In the Department, there are three types of recognition -- cash, non-monetary, and honor awards. Each type of award has its own specific criteria and documentation requirements.
Cash awards (one-time, lump-sum payments) may be granted to individuals or groups for various reasons such as performance or superior accomplishments (special acts, suggestions, or inventions). Cash awards offer employees and supervisors an array of recognition possibilities that are flexible enough to recognize and reward differences in individual performance. However, sound judgment is essential. Mistakes that result in undeserving employees receiving recognition, or deserving employees going unrecognized, will undermine both management’s credibility as well as the credibility of the program. Cash awards have their own unique technical requirements. In granting a cash award, supervisors must ensure that the award is based solely on merit and that the award amount is proportionate to the level of the contribution to the organizational unit to ensure that awards granted are viewed as reasonable and justified.
Normally, cash awards are paid by the operating unit(s) benefiting from the contribution. When an award is paid to an employee in another operating unit or another federal agency, arrangements must be made to reimburse the employing operating unit or agency. Refer to 5 CFR 451.104(d) and 5 U.S.C. 4502(d) regarding the administrative costs outweighing award amounts to determine the method of reimbursement.
Non-monetary awards are more varied and unique than cash awards and offer two major advantages over cash awards -- they help meet employees' needs for recognition, growth, and responsibility, and most can be relatively inexpensive. In the Department, non-monetary awards range from small merchandise awards to certificates of appreciation. The technical requirements are equally varied, ranging from awards with no documentation (certificates of appreciation) to awards requiring management's signature (external awards) before being submitted to the Department.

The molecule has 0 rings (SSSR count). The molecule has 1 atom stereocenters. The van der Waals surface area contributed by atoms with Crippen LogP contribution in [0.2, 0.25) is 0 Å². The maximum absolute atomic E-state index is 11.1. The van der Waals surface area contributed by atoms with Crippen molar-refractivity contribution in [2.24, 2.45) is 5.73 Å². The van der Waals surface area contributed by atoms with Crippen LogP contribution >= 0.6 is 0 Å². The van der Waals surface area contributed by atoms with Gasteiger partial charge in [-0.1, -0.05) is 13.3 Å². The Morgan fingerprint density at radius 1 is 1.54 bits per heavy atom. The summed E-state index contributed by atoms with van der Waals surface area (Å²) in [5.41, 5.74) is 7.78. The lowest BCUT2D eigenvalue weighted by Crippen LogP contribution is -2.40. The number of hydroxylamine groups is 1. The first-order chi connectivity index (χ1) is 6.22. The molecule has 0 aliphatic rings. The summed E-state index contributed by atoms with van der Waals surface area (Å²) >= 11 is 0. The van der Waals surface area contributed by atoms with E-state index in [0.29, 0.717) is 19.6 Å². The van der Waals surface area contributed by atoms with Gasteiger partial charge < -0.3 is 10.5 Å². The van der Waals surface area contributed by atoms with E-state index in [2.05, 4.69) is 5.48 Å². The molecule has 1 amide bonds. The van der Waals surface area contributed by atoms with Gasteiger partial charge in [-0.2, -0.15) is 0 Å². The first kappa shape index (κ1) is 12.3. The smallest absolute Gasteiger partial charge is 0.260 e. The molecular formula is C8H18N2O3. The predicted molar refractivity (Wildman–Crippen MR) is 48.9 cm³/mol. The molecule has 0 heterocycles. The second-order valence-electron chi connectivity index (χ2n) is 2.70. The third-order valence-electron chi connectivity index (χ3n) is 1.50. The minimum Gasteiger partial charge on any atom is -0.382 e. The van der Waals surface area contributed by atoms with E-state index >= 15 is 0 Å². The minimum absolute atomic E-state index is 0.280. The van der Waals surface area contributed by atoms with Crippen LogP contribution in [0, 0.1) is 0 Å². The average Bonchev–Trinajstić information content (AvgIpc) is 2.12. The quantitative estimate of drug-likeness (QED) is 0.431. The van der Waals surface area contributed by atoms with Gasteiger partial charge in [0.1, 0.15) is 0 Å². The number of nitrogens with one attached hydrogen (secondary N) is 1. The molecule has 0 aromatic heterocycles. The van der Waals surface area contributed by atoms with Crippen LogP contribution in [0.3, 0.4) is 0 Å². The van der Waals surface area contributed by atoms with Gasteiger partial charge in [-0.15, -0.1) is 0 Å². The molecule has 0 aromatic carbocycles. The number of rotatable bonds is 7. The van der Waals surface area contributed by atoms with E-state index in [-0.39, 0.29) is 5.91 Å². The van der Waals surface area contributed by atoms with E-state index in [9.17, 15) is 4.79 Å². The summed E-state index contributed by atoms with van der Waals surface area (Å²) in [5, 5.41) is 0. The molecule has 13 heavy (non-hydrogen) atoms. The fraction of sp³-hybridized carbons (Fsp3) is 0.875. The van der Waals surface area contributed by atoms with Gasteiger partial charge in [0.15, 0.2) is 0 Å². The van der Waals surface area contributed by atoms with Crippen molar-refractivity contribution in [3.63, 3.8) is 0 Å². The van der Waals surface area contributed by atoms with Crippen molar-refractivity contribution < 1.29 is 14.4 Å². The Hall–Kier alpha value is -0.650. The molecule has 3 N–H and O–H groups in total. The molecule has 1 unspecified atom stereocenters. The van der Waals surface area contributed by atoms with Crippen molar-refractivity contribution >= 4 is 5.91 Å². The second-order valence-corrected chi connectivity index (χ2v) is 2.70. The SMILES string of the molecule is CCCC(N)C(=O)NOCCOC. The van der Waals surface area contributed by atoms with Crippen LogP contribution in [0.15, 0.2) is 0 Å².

Since 1949, the Department has granted honor awards in the form of Gold, Silver, and Bronze Medals. The Gold and Silver Medals are the highest and second highest honor granted by the Secretary for distinguished and exceptional performance. The Bronze Medal is granted by the head of an operating unit or Secretarial Officer for superior performance. Honor Awards are granted in seven categories: Leadership, Personal and Professional Service, Scientific/Engineering Achievement, Organizational Development, Customer Service, Administrative/Technical Support, or Heroism.
NOTE: Recipients of Gold, Silver, and Bronze Medals are prohibited from receiving a cash award in conjunction with the medal award for the same accomplishment.